Key in Enhancing Customer Value
April 14-15, 2016, 9am to 5pm
An important tool in LEAN is the Single Minute Exchange of Die (SMED) or Quick Changeover Method which guides people in the organization on how to implement practical set-up reduction programs whether inside manufacturing or in administrative processes.
The SMED technique provides a step-by-step approach in helping people identify activities that can be done outside and inside the changeover process. It also covers tools on how to eliminate if not reduce the non-value and value activities within the set-up practice.
The 2-day training program will utilize a combination of short lectures and simulation workshops to help demonstrate and apply SMED in their respective business. ProTime Software (http://www.proplanner.com) will also be used to provide easier and more accurate way to do method study thus allowing more effort into analysis (improvement/design of work). Time studies can be performed through the use of video, or in real-time.
Learning Session Outline
How you will benefit
Able to understand the concepts and techniques of SMED
Able to follow and apply the SMED technique and tools
Prepare a Re-entry Action Plan for your organization
Who Should Attend
Business Leaders, Managers, Process Owners, and Entrepreneurs who are responsible for their business operations and driving business growth with emphasis to customer value and process simplification.
Learning Investment and Inclusions
This one-day learning session is worth Php 15,000.00 (VAT included).
The inclusions are:
Business Snacks and Lunch, Unlimited espresso coffee and tea
Certificate of Completion
Paid parking is available in One San Miguel Avenue Building with entrance at the Shaw Boulevard
For Course-Related Questions
To reserve for this learning session or should you have any questions, please feel free to contact us via email through email@example.com with your name and contact details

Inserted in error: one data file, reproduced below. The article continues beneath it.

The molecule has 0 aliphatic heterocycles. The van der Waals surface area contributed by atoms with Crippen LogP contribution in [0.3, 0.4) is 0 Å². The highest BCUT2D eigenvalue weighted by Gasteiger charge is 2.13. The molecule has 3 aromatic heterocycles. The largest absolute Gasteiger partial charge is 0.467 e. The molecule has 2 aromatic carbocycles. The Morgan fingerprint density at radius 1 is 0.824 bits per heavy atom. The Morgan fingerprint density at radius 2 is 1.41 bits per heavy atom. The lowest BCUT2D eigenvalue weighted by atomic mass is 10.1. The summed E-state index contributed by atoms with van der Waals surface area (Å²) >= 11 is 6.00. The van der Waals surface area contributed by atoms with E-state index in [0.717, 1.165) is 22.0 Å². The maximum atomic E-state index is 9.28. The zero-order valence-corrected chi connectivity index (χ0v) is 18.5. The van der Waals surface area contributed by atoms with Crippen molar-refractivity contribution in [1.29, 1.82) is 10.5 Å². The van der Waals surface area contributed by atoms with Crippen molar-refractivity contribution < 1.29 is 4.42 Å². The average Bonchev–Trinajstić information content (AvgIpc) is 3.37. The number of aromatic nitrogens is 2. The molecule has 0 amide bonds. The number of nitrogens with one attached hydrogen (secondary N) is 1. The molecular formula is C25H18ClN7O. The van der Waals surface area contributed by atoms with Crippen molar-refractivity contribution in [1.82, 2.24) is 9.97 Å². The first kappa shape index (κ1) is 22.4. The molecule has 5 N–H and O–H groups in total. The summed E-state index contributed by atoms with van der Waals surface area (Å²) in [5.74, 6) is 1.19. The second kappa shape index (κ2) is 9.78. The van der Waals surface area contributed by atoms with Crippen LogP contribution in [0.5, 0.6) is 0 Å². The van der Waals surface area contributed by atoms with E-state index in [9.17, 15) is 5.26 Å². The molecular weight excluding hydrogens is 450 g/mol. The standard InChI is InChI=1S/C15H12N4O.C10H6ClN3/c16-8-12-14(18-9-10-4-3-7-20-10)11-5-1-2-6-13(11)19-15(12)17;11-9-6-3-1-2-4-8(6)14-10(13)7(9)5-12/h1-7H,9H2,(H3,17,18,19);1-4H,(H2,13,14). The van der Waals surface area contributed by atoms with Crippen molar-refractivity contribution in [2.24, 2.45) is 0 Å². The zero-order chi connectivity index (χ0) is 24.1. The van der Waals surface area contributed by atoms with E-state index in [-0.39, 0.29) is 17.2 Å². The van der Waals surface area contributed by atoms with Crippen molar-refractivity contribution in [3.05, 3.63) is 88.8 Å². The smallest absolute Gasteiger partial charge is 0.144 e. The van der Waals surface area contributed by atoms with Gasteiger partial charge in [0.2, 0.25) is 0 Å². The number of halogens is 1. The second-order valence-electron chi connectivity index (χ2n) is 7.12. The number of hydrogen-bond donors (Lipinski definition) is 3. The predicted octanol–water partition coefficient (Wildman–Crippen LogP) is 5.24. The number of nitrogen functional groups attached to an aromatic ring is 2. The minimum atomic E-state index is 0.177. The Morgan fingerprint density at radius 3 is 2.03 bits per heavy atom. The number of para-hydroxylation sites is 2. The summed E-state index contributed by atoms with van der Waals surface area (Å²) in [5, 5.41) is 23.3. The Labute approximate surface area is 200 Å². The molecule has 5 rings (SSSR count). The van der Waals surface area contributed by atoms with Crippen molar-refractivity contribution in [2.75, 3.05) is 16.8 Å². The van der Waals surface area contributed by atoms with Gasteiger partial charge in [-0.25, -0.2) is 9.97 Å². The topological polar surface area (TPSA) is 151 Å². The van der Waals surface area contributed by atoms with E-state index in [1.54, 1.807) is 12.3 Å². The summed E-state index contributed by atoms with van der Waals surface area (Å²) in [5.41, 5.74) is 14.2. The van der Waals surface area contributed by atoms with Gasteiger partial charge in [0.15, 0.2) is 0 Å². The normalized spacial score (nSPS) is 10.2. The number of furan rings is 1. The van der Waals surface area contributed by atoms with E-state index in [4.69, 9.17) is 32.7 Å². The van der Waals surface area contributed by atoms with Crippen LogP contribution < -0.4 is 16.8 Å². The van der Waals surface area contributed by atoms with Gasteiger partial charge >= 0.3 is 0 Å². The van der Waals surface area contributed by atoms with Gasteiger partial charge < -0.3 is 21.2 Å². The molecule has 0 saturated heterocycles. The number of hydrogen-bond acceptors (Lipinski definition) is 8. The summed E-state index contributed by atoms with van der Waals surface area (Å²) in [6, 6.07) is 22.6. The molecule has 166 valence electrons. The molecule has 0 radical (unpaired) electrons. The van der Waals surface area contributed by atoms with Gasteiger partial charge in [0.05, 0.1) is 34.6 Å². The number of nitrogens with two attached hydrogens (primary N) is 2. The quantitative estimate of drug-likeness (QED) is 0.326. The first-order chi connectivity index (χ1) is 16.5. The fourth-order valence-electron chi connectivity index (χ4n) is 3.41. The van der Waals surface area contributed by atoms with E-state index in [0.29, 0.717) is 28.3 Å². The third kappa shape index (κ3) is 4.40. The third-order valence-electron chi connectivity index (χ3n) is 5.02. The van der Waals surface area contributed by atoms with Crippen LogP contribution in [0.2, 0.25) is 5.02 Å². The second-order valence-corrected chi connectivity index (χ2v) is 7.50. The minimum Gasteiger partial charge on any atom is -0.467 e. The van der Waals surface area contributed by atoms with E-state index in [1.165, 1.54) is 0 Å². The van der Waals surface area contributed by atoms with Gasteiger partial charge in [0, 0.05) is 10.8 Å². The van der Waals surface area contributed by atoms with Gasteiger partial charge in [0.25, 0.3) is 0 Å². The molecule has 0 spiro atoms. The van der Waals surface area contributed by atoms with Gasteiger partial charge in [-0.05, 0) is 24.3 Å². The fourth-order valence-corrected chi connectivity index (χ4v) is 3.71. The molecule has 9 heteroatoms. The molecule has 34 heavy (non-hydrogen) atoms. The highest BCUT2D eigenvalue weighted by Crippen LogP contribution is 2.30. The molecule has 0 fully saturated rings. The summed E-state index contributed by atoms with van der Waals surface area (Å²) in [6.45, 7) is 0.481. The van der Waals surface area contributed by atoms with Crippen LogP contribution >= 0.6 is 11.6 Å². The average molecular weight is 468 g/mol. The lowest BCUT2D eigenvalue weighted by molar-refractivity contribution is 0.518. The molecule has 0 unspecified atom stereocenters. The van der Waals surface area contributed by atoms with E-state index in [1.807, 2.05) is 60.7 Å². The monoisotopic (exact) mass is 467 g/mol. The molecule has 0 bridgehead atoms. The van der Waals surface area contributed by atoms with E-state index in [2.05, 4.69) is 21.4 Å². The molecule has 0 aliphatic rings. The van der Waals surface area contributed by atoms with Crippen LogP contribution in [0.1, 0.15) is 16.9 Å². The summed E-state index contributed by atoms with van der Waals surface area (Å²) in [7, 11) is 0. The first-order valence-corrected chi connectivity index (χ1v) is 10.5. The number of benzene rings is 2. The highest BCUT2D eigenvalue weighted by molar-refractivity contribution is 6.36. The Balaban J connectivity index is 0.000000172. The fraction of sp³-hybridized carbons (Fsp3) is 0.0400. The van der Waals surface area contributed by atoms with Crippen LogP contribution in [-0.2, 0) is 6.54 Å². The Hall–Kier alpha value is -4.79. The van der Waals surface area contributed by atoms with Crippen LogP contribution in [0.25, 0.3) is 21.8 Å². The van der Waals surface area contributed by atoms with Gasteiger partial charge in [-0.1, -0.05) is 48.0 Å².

To secure your slot please pay at least 1 week before the learning session. Please deposit payment to:
Bank of the Philippine Islands
Account Name: Technopoly Inc.
Account Number: 1413-0041-59
Branch: Taft-Quirino Avenue
Banco de Oro
Account Name: Technopoly Inc.
Account Number: 004580-3638-01
Branch: Taft-Vito Cruz
Please email a copy of your deposit slip to this will serve as your confirmation.
Our Facilitators and Mentors
Dennis T. Beng Hui
Dennis has been coaching and mentoring business leaders in their Lean implementation for the last 15 years. He is a frequent speaker in the Philippine Lean Six Sigma Conference. Aside from the practice of Lean, he is currently a faculty at the Department of Industrial Engineering at the Gokongwei College of Engineering of De La Salle University Manila since 1991. He has helped trained and coached lean projects in manufacturing, health care, retail and food service. He has a bachelor in science and masters in science degree in Industrial Engineering. He is currently completing his doctor of philosophy in industrial engineering.
Emil Adrian V. Fernandez
Emil Adrian Fernandez is currently a part-time faculty at the Department of Industrial Engineering at the Gokongwei College of Engineering of De La Salle University Manila and holds a Bachelor and Masters of Science degree in Industrial Engineering from the same university. He has helped trained and assisted lean project implementation in manufacturing, health care, retail, education, agriculture and food service for the last 8 years. He is also the resident speaker for Lean Training, Kaizen and Six Sigma at the Philippine Trade Training Center under the Department of Trade and Industry.
The training site will be at Technopoly Inc’s Learning Hub located at 2901 One San Miguel Avenue Building, 1 San Miguel Avenue corner Shaw Blvd, Pasig City. Those coming from faraway places could explore the multiple accommodation options near the training venue such as Red Planet Hotel, Richmond Hotel, Lancaster Hotel, etc.
To know more about our facility please Click here
Lean Manufacturing is a term coined by James Womack that basically means “waste elimination” that leads to creating more value for the customer. The fundamental principle of Lean is the continuous recognition and elimination of waste in operations and reducing time from order to delivery while maintaining or improving product quality. Although lean was first originated its concepts and principles in manufacturing systems its use and principles has been widely recognized by several companies in service sectors both from local and abroad as an essential approach in streamlining processes.